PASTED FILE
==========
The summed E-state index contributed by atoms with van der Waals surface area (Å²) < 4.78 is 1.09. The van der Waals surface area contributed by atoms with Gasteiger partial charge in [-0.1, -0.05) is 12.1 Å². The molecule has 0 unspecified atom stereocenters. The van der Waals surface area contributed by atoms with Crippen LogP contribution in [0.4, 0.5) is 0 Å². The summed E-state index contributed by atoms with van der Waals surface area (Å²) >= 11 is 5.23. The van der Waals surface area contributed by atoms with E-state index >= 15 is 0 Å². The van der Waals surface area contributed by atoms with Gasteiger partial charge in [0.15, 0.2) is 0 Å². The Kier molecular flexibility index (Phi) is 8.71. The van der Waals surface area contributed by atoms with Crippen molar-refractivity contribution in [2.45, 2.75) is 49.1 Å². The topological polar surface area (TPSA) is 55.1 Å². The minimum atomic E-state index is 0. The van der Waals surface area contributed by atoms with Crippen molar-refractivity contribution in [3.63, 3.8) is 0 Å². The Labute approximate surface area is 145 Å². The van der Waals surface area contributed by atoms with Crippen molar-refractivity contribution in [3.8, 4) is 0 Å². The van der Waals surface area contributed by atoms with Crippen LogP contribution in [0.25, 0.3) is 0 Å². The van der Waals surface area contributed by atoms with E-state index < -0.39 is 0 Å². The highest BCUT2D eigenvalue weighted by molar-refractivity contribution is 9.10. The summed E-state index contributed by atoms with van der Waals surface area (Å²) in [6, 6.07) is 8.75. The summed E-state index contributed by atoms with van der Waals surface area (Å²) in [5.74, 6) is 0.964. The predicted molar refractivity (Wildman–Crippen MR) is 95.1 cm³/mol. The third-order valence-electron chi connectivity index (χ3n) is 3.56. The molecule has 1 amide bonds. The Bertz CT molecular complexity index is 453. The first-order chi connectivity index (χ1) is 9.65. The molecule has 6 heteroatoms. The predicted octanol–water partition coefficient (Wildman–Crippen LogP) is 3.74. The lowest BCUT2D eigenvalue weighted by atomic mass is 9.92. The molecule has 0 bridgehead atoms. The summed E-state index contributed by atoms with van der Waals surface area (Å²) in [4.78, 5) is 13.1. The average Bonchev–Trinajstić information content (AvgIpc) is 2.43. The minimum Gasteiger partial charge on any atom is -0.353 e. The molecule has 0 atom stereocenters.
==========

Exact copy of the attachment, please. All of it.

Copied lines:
The summed E-state index contributed by atoms with van der Waals surface area (Å²) < 4.78 is 1.09. The van der Waals surface area contributed by atoms with Gasteiger partial charge in [-0.1, -0.05) is 12.1 Å². The molecule has 0 unspecified atom stereocenters. The van der Waals surface area contributed by atoms with Crippen LogP contribution in [0.4, 0.5) is 0 Å². The summed E-state index contributed by atoms with van der Waals surface area (Å²) >= 11 is 5.23. The van der Waals surface area contributed by atoms with E-state index >= 15 is 0 Å². The van der Waals surface area contributed by atoms with Gasteiger partial charge in [0.15, 0.2) is 0 Å². The Kier molecular flexibility index (Phi) is 8.71. The van der Waals surface area contributed by atoms with Crippen molar-refractivity contribution in [2.45, 2.75) is 49.1 Å². The topological polar surface area (TPSA) is 55.1 Å². The minimum atomic E-state index is 0. The van der Waals surface area contributed by atoms with Crippen molar-refractivity contribution in [3.63, 3.8) is 0 Å². The Labute approximate surface area is 145 Å². The van der Waals surface area contributed by atoms with Crippen molar-refractivity contribution in [3.8, 4) is 0 Å². The van der Waals surface area contributed by atoms with Crippen LogP contribution in [0.25, 0.3) is 0 Å². The van der Waals surface area contributed by atoms with E-state index < -0.39 is 0 Å². The highest BCUT2D eigenvalue weighted by molar-refractivity contribution is 9.10. The summed E-state index contributed by atoms with van der Waals surface area (Å²) in [6, 6.07) is 8.75. The summed E-state index contributed by atoms with van der Waals surface area (Å²) in [5.74, 6) is 0.964. The predicted molar refractivity (Wildman–Crippen MR) is 95.1 cm³/mol. The third-order valence-electron chi connectivity index (χ3n) is 3.56. The molecule has 1 amide bonds. The Bertz CT molecular complexity index is 453. The first-order chi connectivity index (χ1) is 9.65. The molecule has 6 heteroatoms. The predicted octanol–water partition coefficient (Wildman–Crippen LogP) is 3.74. The lowest BCUT2D eigenvalue weighted by atomic mass is 9.92. The molecule has 0 bridgehead atoms. The summed E-state index contributed by atoms with van der Waals surface area (Å²) in [4.78, 5) is 13.1. The average Bonchev–Trinajstić information content (AvgIpc) is 2.43. The minimum Gasteiger partial charge on any atom is -0.353 e. The molecule has 0 atom stereocenters.